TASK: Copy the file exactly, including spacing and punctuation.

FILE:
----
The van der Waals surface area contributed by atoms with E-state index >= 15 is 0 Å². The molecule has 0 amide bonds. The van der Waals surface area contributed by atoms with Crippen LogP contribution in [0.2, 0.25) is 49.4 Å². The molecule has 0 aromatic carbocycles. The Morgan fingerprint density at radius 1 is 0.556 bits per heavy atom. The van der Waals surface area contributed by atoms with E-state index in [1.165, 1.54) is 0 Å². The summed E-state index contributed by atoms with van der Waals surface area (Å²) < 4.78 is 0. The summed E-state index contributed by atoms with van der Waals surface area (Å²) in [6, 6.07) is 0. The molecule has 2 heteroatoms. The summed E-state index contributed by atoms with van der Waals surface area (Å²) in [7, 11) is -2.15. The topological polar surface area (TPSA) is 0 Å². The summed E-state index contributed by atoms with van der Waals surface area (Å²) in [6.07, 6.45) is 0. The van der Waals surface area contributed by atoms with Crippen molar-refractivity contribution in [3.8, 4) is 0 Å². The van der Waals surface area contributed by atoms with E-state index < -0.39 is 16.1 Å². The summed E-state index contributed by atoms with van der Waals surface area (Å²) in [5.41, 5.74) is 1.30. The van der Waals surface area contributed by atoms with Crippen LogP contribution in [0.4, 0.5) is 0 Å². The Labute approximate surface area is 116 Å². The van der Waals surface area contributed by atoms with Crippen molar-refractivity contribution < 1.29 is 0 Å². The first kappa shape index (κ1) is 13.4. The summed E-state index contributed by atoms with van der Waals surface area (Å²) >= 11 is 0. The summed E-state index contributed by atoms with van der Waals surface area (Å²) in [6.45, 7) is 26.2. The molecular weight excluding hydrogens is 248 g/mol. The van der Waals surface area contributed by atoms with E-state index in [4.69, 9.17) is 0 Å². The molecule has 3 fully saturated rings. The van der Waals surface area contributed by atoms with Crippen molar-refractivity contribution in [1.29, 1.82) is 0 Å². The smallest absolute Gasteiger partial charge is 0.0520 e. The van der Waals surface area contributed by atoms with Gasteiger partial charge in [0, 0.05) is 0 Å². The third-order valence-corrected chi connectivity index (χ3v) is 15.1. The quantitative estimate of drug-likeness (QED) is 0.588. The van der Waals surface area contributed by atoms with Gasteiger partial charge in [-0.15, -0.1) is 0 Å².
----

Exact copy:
The van der Waals surface area contributed by atoms with E-state index >= 15 is 0 Å². The molecule has 0 amide bonds. The van der Waals surface area contributed by atoms with Crippen LogP contribution in [0.2, 0.25) is 49.4 Å². The molecule has 0 aromatic carbocycles. The Morgan fingerprint density at radius 1 is 0.556 bits per heavy atom. The van der Waals surface area contributed by atoms with E-state index in [1.165, 1.54) is 0 Å². The summed E-state index contributed by atoms with van der Waals surface area (Å²) < 4.78 is 0. The summed E-state index contributed by atoms with van der Waals surface area (Å²) in [6, 6.07) is 0. The molecule has 2 heteroatoms. The summed E-state index contributed by atoms with van der Waals surface area (Å²) in [7, 11) is -2.15. The topological polar surface area (TPSA) is 0 Å². The summed E-state index contributed by atoms with van der Waals surface area (Å²) in [6.07, 6.45) is 0. The van der Waals surface area contributed by atoms with Crippen molar-refractivity contribution in [3.8, 4) is 0 Å². The van der Waals surface area contributed by atoms with E-state index < -0.39 is 16.1 Å². The summed E-state index contributed by atoms with van der Waals surface area (Å²) in [5.41, 5.74) is 1.30. The van der Waals surface area contributed by atoms with Crippen LogP contribution in [0.4, 0.5) is 0 Å². The Labute approximate surface area is 116 Å². The van der Waals surface area contributed by atoms with Crippen molar-refractivity contribution < 1.29 is 0 Å². The first kappa shape index (κ1) is 13.4. The summed E-state index contributed by atoms with van der Waals surface area (Å²) >= 11 is 0. The summed E-state index contributed by atoms with van der Waals surface area (Å²) in [6.45, 7) is 26.2. The molecular weight excluding hydrogens is 248 g/mol. The van der Waals surface area contributed by atoms with E-state index in [4.69, 9.17) is 0 Å². The molecule has 3 fully saturated rings. The van der Waals surface area contributed by atoms with Crippen molar-refractivity contribution in [1.29, 1.82) is 0 Å². The smallest absolute Gasteiger partial charge is 0.0520 e. The van der Waals surface area contributed by atoms with Gasteiger partial charge in [0, 0.05) is 0 Å². The third-order valence-corrected chi connectivity index (χ3v) is 15.1. The quantitative estimate of drug-likeness (QED) is 0.588. The van der Waals surface area contributed by atoms with Gasteiger partial charge in [-0.15, -0.1) is 0 Å².